Visiting Mauna Kea Observatories
Visiting Mauna Kea Observatories and Mauna Kea Summit 13,796 feet (4,200 m)
Aloha Vacation Cottages are at a convenient location for your visit to Mauna Kea Summit. You drive through Waimea town, take Hwy 190 in the direction to Kona. After a short drive, you will reach Saddle Rd, which leads to Mauna Kea access Rd. Now, car rental companies allow Saddle Rd. usage. Same applies to any other paved roads on the Big Island. It will take you about 1 - 1.5 hr driving time from our vacation cottages to the Visitor Center.
If you would like to visit Mauna Kea Observatory, we recommend that you begin at the Visitor Information Station of the Onizuka Center for International Astronomy at the 10,000-foot level on the Mauna Kea access road, about 20 minutes from the turnoff from the Saddle Road. At the center you can learn about the mountain, the telescopes, and the Universe, buy souvenirs and view the stars after dark through the our portable telescopes while adjusting your body to the higher elevation before driving to Mauna Kea summit.
Summit Tours are held on Saturday and Sunday from 1:00 to 5:00 PM from Visitor Information Station
Find more options to Mauna Kea Summit and Stars
Stargazing Programs are held every night from 6:00 to 10:00 PM at the Visitor Information Station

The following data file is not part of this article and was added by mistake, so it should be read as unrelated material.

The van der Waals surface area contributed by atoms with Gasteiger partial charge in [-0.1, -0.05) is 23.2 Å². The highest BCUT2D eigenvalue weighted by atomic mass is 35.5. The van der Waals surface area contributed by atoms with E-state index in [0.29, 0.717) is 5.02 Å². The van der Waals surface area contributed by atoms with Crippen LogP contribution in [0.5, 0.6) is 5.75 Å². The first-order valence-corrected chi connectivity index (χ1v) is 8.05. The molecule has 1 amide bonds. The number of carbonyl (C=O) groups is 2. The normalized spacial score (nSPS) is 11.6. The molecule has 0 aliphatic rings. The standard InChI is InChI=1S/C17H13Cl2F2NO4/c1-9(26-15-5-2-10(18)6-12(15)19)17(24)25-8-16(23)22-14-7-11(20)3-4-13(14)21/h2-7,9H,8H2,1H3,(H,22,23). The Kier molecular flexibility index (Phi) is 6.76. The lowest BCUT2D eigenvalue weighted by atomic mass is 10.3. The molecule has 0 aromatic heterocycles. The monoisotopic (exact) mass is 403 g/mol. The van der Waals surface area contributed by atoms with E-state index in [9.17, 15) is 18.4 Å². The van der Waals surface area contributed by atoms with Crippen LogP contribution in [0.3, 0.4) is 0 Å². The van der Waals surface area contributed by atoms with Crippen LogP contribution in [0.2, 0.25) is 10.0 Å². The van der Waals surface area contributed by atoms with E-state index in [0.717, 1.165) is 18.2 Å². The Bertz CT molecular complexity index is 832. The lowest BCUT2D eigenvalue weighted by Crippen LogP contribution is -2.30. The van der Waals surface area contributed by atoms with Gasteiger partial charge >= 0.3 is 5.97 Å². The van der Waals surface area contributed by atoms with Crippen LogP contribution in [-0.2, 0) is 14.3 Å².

Driving to Mauna Kea Summit
When driving to the 14,000-foot summit of Mauna Kea to view the various observatories, you need to be aware that:
*Ordinary vehicles cannot cope with the steep, unpaved road to the summit; you will need to obtain a four-wheel drive vehicle, or take a commercial tour: Mauna Kea Summit and Stars
*There are no opportunities to "look through" the telescopes at the summit. Visitors are not allowed at the summit after dark.
*The road up the mountain can be dangerous, particularly in bad weather.
*The high altitude of the observatory carries serious health risks and can impair physical and mental activity.
*Only one observatory (Keck) has a visitors' gallery from which the telescope may be viewed during the day.
The road from the Visitor Information Station (9000 ft)
up to the Observatories
Location of Mauna Kea
Mauna Kea is situated on the Big Island of Hawaii. It can be reached from Route 20, the narrow and winding Saddle Road, so named because it runs between the two major volcanic mountains, Mauna Loa and Mauna Kea, at an elevation of 2,000 m (6,600 ft). A paved road leaves the Saddle Road at Mile 28 and winds its way up to the lower slopes of Mauna Kea to the Visitor Information Station (VIS) at the Onizuka Center for International Astronomy (OCIA), which is the mid-level altitude acclimatization center for scientists and technicians. The distance from Hilo to the OCIA is 34 miles (55 km), with the average travel time being 1 to 1-1/2 hours.
Visitor Information Station website
During the day while the VIS is open: there are videos to watch, astronomy magazines to read, displays to view, handouts to browse through, and several computers with Mauna Kea and astronomy software running. Often during the day, a 11-inch Celestron telescope will be set up outside with a solar filter on it so that we can look at the Sun and view Sun spots.